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To work as a medium, channeling characters and stories, is to immerse yourself in a "show" that appears as if it is being performed by some thing other than yourself. To assent to this metaphor of showing is to acknowledge that there's no better way of entering a story other than surrendering to it and allowing it to enter you, a condition and quality of creative openness. When this happens, the usual demarcations that separate the dreamer from the dream are erased. In jettisoning the ego-centric "self that creates" - the grand puppeteer - we surrender our need to manipulate and judge and allow ourselves to be "told" the story by the characters that are becoming present in us.
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Steve Kaplan offers some useful insights into the necessity of writing recognisable and relatable characters, and the importance of empathy and identification in the creation of stories that involve their audience. The thing that we often forget when we write our scripts is the importance of telling the truth about what it means to be a human and in a relationship.
~ Bruce Joel Rubin
The most relevant and enduring questions in the evolution and evaluation of screen-stories-that-matter are WHERE'S THE DRAMA? and WHY DO I CARE? Simple questions you say, and yet the creation of fresh, surprising and compelling screen narratives is uncommon. Why is this? And what can be done about it?
Industry and non-industry film and program makers, film audiences, students, reviewers and critics are invited to join Billy Marshall Stoneking and Stoneking Seminars in this unique, online investigation into the nature and character of dramatic, screen storytelling.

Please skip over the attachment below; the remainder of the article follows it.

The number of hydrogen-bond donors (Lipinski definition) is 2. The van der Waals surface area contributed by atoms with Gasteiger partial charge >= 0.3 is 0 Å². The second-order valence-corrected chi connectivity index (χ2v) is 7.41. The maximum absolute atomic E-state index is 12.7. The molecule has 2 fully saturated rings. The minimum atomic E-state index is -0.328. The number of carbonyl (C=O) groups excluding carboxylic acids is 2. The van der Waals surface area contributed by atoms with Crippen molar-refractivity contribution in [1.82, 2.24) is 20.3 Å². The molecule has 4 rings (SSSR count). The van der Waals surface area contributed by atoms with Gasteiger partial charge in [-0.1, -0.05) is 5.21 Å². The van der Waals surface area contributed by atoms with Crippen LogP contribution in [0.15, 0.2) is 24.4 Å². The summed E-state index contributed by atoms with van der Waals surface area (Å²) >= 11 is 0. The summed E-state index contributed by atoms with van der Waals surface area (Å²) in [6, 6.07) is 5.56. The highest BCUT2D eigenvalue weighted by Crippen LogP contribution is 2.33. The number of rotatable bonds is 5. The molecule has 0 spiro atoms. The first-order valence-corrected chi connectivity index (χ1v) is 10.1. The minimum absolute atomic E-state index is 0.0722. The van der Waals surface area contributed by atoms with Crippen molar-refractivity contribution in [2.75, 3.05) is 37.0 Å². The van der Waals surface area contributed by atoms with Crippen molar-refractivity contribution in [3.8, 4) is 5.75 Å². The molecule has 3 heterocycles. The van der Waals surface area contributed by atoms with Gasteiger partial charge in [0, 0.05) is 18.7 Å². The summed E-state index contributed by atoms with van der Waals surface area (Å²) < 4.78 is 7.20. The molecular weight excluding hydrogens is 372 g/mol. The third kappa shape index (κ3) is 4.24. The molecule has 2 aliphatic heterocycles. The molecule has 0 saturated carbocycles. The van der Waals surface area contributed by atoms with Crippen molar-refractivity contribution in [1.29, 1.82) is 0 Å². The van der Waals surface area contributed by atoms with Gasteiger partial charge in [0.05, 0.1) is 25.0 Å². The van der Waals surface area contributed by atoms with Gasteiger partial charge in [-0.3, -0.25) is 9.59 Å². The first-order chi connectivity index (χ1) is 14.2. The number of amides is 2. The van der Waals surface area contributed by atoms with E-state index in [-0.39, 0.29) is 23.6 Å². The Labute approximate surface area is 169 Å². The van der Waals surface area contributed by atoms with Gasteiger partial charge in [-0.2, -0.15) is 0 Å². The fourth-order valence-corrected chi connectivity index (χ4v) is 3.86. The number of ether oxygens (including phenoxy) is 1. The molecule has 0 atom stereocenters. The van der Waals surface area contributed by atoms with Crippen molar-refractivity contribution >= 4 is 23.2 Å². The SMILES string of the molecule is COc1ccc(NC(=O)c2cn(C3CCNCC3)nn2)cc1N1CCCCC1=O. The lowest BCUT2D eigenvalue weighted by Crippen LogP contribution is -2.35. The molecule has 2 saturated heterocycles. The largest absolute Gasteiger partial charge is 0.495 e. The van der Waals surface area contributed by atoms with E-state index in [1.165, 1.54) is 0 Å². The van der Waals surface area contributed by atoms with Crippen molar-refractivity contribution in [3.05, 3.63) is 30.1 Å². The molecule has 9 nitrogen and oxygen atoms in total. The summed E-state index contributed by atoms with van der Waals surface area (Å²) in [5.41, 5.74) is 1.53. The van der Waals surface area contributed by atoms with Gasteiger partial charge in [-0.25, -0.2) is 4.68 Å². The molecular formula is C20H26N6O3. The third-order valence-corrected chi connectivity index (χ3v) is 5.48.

Discover and explore the world of the character-driven story, as channeled by the storyteller working as a medium. Share your opinions and ideas, your insights and 'imaginary solutions'. Spread the word!
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"Screenwriting or storytelling has to be about taking risks. The writer takes risks, the characters take risks. All of the important emotional interactions are centred upon risk. Risk is necessary because without it surprise is impossible. And if your story doesn't surprise you and your audience, it's not going to have the kind of impact necessary for bringing about the kinds of emotional transformations that will compel attention and make the experience of it meaningful. It is an enterprise that continually asks you to risk failure, which marks it as one of the more rare human activities in which you have a chance to discover something new about yourself."
THE MEANS IS FILM
THE MEDIUM IS
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